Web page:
Jinabo Cyrille Fointama’s “ordinary” hero
This week you’ll hear the answer to the question about the West African kingdom where the Amazons lived and fought. There’s an essay from Cameroonian listener Jinabo Cyrille Fointama on the theme “My Ordinary Hero”, great music, and of course, the new quiz question. Just click on the arrow in the photo above and enjoy!
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Here's the text for today's listener essay.
This week’s quiz: On 1 September, I asked you about a group of warrior women in the West African country Benin, whom Europeans nicknamed “Amazons” after the women warriors in Greek mythology. There are still some Amazons in Benin; the current Queen – Queen Hangbe - is a descendant of the first Amazon. My question to you was: what is the name of the kingdom in Benin where the Amazons, the women warriors, lived and fought?
The answer is: The Dahomey kingdom. The Dahomey kingdom was a West African empire that existed from 1625 to 1894.
No one is quite sure how the Amazons came to be … were they originally elephant hunters? Had they been the bodyguards of the first Queen Hangbe, who was deposed by her brother? At any rate, by the early 19th century they were incorporated into the regular army by King Ghezo, who ruled over Dahomey from 1818 to 1858. Part of this was a practical decision – the population had been ravaged by the slave trade. But it also had its basis in the society’s religion. The creator of the universe was Mawu-Lisa, a male and female god who came together to create the universe. Therefore, in the society’s institutions – political, religious and military – men would have an equal female equivalent. Of course, the king reigned over all. Rather amazing, isn’t it?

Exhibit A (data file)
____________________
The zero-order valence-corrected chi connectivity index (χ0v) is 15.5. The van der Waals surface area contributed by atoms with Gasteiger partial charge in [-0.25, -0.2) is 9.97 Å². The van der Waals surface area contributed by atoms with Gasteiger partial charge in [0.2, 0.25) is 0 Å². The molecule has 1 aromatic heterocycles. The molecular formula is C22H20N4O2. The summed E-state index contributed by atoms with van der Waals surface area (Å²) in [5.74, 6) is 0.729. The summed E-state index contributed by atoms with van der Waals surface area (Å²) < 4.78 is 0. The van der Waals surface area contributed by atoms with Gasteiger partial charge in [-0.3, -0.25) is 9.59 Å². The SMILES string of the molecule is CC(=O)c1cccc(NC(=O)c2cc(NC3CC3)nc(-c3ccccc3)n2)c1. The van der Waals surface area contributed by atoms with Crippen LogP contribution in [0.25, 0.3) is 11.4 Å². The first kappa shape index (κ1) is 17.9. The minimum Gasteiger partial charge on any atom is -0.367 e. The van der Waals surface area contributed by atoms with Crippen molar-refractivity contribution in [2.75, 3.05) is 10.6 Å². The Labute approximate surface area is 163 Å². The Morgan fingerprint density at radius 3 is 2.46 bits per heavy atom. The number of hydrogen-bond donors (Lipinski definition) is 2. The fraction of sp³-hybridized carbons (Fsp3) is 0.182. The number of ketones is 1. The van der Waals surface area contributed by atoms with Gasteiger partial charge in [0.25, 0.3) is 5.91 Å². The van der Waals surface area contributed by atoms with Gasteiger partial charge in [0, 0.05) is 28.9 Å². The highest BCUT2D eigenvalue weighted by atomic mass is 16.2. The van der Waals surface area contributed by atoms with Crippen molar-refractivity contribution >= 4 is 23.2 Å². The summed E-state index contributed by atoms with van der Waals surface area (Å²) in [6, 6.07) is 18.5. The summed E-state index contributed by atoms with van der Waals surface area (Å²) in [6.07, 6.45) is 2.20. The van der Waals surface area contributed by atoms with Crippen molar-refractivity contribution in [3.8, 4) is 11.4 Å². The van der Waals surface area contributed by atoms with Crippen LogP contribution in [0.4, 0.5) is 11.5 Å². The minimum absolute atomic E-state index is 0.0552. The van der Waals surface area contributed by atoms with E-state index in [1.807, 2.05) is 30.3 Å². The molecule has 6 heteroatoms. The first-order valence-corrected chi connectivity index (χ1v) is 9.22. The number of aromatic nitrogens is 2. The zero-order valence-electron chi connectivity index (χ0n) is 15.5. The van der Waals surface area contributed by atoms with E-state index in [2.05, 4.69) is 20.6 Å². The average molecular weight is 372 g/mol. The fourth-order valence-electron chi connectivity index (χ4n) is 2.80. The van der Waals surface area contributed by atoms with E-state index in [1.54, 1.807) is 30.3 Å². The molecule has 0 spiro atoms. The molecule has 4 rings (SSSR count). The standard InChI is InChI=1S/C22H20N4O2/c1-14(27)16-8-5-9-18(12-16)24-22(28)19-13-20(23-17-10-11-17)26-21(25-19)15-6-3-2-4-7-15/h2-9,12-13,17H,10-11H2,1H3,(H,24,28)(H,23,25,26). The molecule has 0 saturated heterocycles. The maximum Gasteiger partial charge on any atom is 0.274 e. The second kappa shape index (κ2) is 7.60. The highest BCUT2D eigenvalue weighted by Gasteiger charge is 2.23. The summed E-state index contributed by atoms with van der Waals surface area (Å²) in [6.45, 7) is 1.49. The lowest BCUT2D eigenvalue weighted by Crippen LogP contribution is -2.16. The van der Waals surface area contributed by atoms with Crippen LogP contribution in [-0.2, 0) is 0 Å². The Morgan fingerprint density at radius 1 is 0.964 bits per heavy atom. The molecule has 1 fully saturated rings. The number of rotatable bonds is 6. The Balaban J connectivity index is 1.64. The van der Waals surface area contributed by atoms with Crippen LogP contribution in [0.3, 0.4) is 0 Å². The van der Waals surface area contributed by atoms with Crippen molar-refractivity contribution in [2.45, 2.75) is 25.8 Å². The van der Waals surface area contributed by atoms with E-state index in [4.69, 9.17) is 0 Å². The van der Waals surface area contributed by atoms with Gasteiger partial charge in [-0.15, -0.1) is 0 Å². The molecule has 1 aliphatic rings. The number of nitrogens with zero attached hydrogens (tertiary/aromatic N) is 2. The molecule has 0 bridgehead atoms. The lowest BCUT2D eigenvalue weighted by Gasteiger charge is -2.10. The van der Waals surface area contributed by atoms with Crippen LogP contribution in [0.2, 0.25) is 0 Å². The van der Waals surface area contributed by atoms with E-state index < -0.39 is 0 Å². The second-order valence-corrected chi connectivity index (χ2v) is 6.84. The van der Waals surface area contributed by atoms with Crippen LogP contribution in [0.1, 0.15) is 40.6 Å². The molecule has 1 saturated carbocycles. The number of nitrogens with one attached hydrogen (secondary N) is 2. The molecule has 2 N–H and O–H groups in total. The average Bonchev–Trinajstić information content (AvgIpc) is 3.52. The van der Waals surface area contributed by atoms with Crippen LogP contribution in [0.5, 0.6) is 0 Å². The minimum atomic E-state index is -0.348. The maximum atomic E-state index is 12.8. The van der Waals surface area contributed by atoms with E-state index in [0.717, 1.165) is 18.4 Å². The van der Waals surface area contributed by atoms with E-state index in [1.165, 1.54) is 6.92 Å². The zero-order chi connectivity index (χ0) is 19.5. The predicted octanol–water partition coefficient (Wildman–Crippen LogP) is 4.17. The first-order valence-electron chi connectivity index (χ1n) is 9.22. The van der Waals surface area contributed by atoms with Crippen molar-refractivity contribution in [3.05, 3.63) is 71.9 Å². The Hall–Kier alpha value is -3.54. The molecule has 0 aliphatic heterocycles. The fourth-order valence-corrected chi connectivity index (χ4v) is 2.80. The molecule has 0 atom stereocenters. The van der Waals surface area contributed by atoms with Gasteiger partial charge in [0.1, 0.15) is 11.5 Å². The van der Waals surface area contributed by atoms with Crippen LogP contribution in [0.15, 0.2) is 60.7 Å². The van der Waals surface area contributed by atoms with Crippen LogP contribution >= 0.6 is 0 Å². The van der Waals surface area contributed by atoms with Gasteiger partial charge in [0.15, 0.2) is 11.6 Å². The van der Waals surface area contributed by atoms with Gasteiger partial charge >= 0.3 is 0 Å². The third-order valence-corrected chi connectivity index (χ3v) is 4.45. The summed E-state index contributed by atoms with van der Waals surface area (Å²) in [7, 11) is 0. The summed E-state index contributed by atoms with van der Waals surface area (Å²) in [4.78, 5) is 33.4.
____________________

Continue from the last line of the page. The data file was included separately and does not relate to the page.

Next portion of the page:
The winners are: Henry Ngum Zong, from Bamenda, Cameroon – who knows his history! Henry wrote:
“The tribal kingdom of Dahomey in West Africa was ended by French colonial occupation in 1894, after they took control during the Dahomey War of 1892-1894. The state was granted autonomy as the Republic of Dahomey in 1958, followed by full independence in 1960. A period of instability followed, mostly consisting of governmental musical chairs with various coups taking place and presidents being appointed by the military. Along the way Marxism-Leninism was adopted as the official ideology, but economic crisis at the end of the 1980s forced this experiment to be abandoned in favor of parliamentary democracy.
Today this country of almost eleven million people is one of Africa's most stable democracies.
The country continued to bear its old name until 1975, when it became the Republic of Benin”.
Thanks for that lesson, Henry.
On with the winners: there’s Bernard Egbe from Abuja, Nigeria and two RFI Listeners Club members: Amadu Nuhu from Accra, Ghana and Vamuyan Kromah from Monrovia, Liberia. Last but not least, Paresh Hazarika, a member of the United RFI Listeners Club in Assam, India.
Here’s the music you heard on this week’s program: Rimsky-Korsakov: “The Flight of the Bumblebee” and “She’s a Brick House”, written and performed by The Commodores.
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